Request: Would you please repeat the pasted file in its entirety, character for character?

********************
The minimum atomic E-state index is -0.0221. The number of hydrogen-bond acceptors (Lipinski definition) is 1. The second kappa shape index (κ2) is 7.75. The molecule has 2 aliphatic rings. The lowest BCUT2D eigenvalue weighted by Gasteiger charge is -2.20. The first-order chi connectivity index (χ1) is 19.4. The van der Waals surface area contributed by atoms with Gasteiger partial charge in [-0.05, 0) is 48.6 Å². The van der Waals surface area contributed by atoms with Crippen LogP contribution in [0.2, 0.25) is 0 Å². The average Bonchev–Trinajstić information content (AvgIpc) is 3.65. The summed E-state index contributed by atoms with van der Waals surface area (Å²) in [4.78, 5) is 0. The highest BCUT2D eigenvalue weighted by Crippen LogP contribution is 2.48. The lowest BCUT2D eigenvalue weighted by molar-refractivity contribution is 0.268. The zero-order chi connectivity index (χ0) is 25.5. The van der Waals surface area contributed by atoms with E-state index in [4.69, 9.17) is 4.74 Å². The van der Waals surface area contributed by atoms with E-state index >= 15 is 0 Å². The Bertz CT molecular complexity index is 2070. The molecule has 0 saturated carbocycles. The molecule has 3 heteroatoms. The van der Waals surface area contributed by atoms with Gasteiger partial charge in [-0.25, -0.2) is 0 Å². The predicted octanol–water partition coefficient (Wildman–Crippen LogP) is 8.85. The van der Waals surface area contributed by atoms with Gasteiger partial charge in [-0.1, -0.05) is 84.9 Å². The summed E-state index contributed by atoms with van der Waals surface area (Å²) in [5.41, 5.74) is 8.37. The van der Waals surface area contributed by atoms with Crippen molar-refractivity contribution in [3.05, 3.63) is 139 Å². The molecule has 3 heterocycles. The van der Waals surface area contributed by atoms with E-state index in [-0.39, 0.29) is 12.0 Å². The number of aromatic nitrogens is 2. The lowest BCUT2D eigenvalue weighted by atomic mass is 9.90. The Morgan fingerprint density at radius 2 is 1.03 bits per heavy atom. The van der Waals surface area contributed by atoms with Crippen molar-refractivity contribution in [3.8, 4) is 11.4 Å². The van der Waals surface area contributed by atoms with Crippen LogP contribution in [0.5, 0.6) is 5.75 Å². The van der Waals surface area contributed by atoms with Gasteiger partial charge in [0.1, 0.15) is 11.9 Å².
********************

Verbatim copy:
The minimum atomic E-state index is -0.0221. The number of hydrogen-bond acceptors (Lipinski definition) is 1. The second kappa shape index (κ2) is 7.75. The molecule has 2 aliphatic rings. The lowest BCUT2D eigenvalue weighted by Gasteiger charge is -2.20. The first-order chi connectivity index (χ1) is 19.4. The van der Waals surface area contributed by atoms with Gasteiger partial charge in [-0.05, 0) is 48.6 Å². The van der Waals surface area contributed by atoms with Crippen LogP contribution in [0.2, 0.25) is 0 Å². The average Bonchev–Trinajstić information content (AvgIpc) is 3.65. The summed E-state index contributed by atoms with van der Waals surface area (Å²) in [4.78, 5) is 0. The highest BCUT2D eigenvalue weighted by Crippen LogP contribution is 2.48. The lowest BCUT2D eigenvalue weighted by molar-refractivity contribution is 0.268. The zero-order chi connectivity index (χ0) is 25.5. The van der Waals surface area contributed by atoms with E-state index in [4.69, 9.17) is 4.74 Å². The van der Waals surface area contributed by atoms with E-state index >= 15 is 0 Å². The Bertz CT molecular complexity index is 2070. The molecule has 0 saturated carbocycles. The molecule has 3 heteroatoms. The van der Waals surface area contributed by atoms with Gasteiger partial charge in [-0.25, -0.2) is 0 Å². The predicted octanol–water partition coefficient (Wildman–Crippen LogP) is 8.85. The van der Waals surface area contributed by atoms with Gasteiger partial charge in [-0.1, -0.05) is 84.9 Å². The summed E-state index contributed by atoms with van der Waals surface area (Å²) in [5.41, 5.74) is 8.37. The van der Waals surface area contributed by atoms with Crippen molar-refractivity contribution in [3.05, 3.63) is 139 Å². The molecule has 3 heterocycles. The van der Waals surface area contributed by atoms with E-state index in [-0.39, 0.29) is 12.0 Å². The number of aromatic nitrogens is 2. The lowest BCUT2D eigenvalue weighted by atomic mass is 9.90. The Morgan fingerprint density at radius 2 is 1.03 bits per heavy atom. The van der Waals surface area contributed by atoms with Crippen molar-refractivity contribution in [3.8, 4) is 11.4 Å². The van der Waals surface area contributed by atoms with Crippen LogP contribution in [0.5, 0.6) is 5.75 Å². The van der Waals surface area contributed by atoms with Gasteiger partial charge in [0.1, 0.15) is 11.9 Å².